Lung transplantation in children

2 Advanced Nurse Practitioner, Transplant Team, Great Ormond Street Hospital for Children, London

Learning objectives

By the end of the chapter the reader will understand:

  • the challenges faced by the patient and family throughout the transplant journey
  • the indications and contraindications for transplant
  • the nursing care during each stage of the journey.


This chapter will give an overview of paediatric lung transplantation. There will be a discussion about the difficulties in deciding the optimal time to list a patient for transplant. Also the assessment process, waiting on the list and the perioperative and long-term shared care of the transplant patient will be described.

Lung transplantation is now an established therapeutic option for children with end-stage ­pulmonary disease. The first paediatric lung transplant was carried out in 1986 and since then improvements in surgical techniques, intensive care management and immunosuppressive treatment have led to improvements in results. However, unlike other solid organ transplants, long-term survival following lung transplantation remains elusive for most, with international reported 5-year median survival of just over 50% (Aurora et al. 2009). Thus, transplantation is not a cure and has been described by some families as merely trading one chronic medical condition for another. Whether lung transplantation provides a survival benefit remains controversial but it can certainly improve quality of life of the patient and their families (Wray et al. 1992). The International Society for Heart and Lung Transplantation (ISHLT) has reported that 1200 paediatric lung and 550 ­heart-lung transplants have been completed worldwide since the registry was first established in 1983 (Wray et al. 1992). Approximately 80–90 paediatric lung transplants are carried out annually worldwide, with 8–10 of those carried out in the UK (Aurora et al. 2009).

Indications for lung transplantation

The ISHLT first published guidelines for the selection of adult and paediatric transplant recipients in 1998, and these were updated in 2006 (Maurer et al. 1998; Orens et al. 2006). Although no ­separate formal paediatric guidelines have been published as evidence-based recommendations are lacking, a consensus statement from the American Society of Transplantation on paediatric lung transplantation is available (Faro et al. 2007).

It is important that children who may benefit from transplantation are referred for assessment in a timely fashion. There remains a shortage of suitable donors and patients may wait for over 2 years to receive a suitable organ. If referred too late, patients may miss their opportunity for transplant and die on the waiting list or become too sick for transplant. Early referral allows children and ­families time to gain insight into the realities of what having a transplant involves and allows a considered, informed decision-making process to occur which includes the patient, family and ­multidisciplinary transplant team. Patients may be re-evaluated on several occasions to try and optimise the timing of listing for transplant. The timing of listing remains a difficult decision with the goal of conferring the most survival benefit from transplantation. Patients are usually listed for transplant when they have a predicted 2-year mortality of 50%.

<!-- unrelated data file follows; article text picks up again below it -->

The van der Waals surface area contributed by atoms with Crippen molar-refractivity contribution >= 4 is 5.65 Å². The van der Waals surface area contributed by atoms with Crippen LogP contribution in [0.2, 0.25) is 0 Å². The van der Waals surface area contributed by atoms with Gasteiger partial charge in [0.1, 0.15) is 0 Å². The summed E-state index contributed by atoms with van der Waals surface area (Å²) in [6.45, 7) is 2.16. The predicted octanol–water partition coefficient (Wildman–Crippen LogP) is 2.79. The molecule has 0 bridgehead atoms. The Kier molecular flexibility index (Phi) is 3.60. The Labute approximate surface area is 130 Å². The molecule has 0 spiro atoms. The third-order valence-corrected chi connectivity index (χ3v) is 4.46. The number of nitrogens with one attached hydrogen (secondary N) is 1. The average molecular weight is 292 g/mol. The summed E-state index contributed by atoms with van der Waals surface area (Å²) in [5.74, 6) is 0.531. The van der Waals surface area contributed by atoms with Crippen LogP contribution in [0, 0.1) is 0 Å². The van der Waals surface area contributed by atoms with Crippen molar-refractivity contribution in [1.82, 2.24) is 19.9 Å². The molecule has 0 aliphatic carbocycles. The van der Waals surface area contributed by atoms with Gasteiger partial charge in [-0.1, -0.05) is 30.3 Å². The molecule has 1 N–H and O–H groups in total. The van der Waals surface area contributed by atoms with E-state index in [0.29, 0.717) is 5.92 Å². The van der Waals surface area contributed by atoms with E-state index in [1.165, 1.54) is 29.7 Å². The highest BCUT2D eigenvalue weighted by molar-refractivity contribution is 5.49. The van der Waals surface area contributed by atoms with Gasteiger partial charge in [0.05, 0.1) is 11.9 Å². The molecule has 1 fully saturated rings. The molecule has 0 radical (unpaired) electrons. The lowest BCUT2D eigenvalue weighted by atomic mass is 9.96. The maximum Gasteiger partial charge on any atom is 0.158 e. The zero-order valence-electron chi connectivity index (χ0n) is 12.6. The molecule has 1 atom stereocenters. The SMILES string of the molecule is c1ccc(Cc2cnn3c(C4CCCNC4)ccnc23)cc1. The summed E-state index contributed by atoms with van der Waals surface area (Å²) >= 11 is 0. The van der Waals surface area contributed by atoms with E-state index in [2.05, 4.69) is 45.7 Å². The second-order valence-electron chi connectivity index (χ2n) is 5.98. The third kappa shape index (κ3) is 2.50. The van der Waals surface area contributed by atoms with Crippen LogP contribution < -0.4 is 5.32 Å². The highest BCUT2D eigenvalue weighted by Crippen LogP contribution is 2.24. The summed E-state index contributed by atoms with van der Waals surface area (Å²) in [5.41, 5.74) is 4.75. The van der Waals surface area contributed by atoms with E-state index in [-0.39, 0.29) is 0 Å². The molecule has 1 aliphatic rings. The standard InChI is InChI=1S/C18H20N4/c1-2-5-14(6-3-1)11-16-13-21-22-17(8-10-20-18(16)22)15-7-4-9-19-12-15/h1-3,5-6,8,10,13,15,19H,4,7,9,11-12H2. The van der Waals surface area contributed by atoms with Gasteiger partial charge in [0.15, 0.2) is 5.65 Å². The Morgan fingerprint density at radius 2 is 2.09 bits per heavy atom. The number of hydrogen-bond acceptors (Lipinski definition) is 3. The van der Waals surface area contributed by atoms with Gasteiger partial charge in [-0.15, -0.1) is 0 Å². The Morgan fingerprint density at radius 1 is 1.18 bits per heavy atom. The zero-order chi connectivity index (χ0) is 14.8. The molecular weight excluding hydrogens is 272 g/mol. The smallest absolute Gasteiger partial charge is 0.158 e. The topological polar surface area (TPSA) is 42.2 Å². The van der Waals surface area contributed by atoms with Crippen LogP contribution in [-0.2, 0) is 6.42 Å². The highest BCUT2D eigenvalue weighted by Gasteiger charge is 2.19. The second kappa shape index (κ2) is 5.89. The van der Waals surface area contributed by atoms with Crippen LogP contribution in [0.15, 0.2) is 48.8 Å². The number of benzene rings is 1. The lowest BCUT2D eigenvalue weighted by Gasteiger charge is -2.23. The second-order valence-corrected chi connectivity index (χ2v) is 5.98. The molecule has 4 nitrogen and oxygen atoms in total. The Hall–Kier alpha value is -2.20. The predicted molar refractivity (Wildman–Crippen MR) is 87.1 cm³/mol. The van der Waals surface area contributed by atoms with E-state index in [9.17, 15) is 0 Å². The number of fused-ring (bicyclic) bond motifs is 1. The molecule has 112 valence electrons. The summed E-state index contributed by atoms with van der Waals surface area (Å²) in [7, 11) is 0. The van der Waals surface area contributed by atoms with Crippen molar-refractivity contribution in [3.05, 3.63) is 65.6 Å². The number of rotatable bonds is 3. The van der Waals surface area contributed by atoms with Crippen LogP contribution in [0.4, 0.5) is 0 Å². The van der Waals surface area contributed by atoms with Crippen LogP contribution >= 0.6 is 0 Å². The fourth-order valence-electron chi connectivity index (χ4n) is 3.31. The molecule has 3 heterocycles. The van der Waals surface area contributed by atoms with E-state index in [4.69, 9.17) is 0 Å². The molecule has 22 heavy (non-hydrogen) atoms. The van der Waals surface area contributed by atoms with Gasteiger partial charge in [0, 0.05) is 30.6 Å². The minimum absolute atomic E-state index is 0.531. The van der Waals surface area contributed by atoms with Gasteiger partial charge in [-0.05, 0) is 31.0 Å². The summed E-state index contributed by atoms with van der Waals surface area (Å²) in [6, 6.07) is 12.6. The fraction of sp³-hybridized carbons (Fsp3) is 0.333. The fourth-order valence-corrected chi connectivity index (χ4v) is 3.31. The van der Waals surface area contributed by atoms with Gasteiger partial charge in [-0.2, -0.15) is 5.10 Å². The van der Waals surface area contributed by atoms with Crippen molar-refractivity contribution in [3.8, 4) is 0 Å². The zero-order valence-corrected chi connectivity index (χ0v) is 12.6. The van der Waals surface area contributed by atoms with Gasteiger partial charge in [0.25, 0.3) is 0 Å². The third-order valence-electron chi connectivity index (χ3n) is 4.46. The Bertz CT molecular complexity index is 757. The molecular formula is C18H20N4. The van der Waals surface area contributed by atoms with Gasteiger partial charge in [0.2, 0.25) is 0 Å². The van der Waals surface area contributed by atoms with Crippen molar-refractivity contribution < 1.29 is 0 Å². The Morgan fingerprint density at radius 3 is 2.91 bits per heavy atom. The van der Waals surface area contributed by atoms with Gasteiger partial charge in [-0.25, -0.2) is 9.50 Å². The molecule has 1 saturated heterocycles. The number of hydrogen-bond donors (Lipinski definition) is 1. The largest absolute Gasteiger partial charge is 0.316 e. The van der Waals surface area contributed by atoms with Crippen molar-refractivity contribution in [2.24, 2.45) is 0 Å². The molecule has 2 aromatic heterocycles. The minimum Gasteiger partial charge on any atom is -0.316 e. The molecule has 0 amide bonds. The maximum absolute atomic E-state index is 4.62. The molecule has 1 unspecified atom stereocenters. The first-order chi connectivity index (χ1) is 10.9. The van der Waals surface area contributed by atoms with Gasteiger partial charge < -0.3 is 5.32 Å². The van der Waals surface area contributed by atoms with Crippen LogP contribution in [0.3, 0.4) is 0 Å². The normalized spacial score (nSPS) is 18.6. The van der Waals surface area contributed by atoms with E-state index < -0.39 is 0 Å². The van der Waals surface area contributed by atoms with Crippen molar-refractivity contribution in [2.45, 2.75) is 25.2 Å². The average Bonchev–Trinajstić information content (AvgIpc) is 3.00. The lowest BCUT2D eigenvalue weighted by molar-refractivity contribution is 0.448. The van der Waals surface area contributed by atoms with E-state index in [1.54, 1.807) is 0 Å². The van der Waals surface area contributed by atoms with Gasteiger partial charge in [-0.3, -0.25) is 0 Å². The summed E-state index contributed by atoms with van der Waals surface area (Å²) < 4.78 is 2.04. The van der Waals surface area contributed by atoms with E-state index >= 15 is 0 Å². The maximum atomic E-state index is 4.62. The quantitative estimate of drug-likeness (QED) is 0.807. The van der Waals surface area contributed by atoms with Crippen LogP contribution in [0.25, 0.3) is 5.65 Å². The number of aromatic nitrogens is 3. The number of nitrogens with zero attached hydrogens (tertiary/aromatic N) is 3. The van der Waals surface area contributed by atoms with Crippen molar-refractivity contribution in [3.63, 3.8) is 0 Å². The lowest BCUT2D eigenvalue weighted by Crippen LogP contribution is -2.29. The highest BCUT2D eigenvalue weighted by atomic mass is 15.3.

The indications and selection of transplant recipients vart from centre to centre, as do the ­contraindications to transplant, although there is a move certainly in the UK to establish national referral and acceptance criteria. Paediatric lung transplantation is currently carried out in two ­paediatric centers in the UK: Great Ormond Street Hospital, London, and the Freeman Hospital, Newcastle. The most common diagnoses of patients undergoing lung transplantation include cystic fibrosis and idiopathic pulmonary hypertension; a more detailed list of diagnoses leading to ­transplantation is shown in Table 13.1 (Aurora et al. 2009).

Patient selection

Currently in the UK, only children over the age of 3 years or 100 cm in height may be considered and are funded for transplantation, although transplantation of younger patients may be considered in the UK in the future following expanding experience and encouraging results from a few centres in the USA (Elizur et al. 2009).

General considerations

There are a number of generally agreed criteria for paediatric lung transplant.

  • End-stage or progressive pulmonary disease or pulmonary vascular disease.
  • Patient is declining despite maximal medical therapy and is at risk of dying without transplant.
  • Patient has a poor quality of life.
  • Patient and family are informed and consent to transplant.
  • Patient and family are able and agree to adhere to rigorous surveillance required following transplant.

Disease-specific selection criteria

There are some guidelines regarding specific criteria for transplantation for particular diseases such as cystic fibrosis (CF) and pulmonary hypertension (PHT) (Galiè et al. 2009; Kerem et al. 1992). However, there are few or no data to guide listing criteria for other diagnoses, and even for CF, there have been a number of changes in the medical treatment resulting in improved survival without transplant, making these guidelines somewhat out of date. Disease-specific criteria which are considered prior to listing for transplant are shown in Table 13.2.

Table 13.1 Indications for paediatric lung transplant (January 1990 to June 2008) (reprinted with permission from Elsevier)


What type of transplant?

As part of the assessment process, the transplant team will decide whether a patient is suitable for a bilateral lung transplant or if they will need a heart-lung transplant. In the early days of thoracic transplant, it was usual for patients to receive a heart-lung transplant, with CF patients often then donating their own heart for transplant (domino procedure). However, in the last decade bilateral lung transplantation has become the procedure of choice. Indeed, very few heart-lung transplants are now carried out and because of the donor organ shortage, most blocks will be separated in order to benefit more patients. If the patient needs a heart-lung block (i.e. patients with pulmonary hypertension and left ventricular failure, Eisenmenger’s syndrome or complex congenital heart disease), the chances of receiving suitable organs are very small. Living lobar donation has been proposed as an alternative to bilateral lung or single transplantation and is carried out in some centres in the USA and Japan but is completed rarely and only in adults in the UK.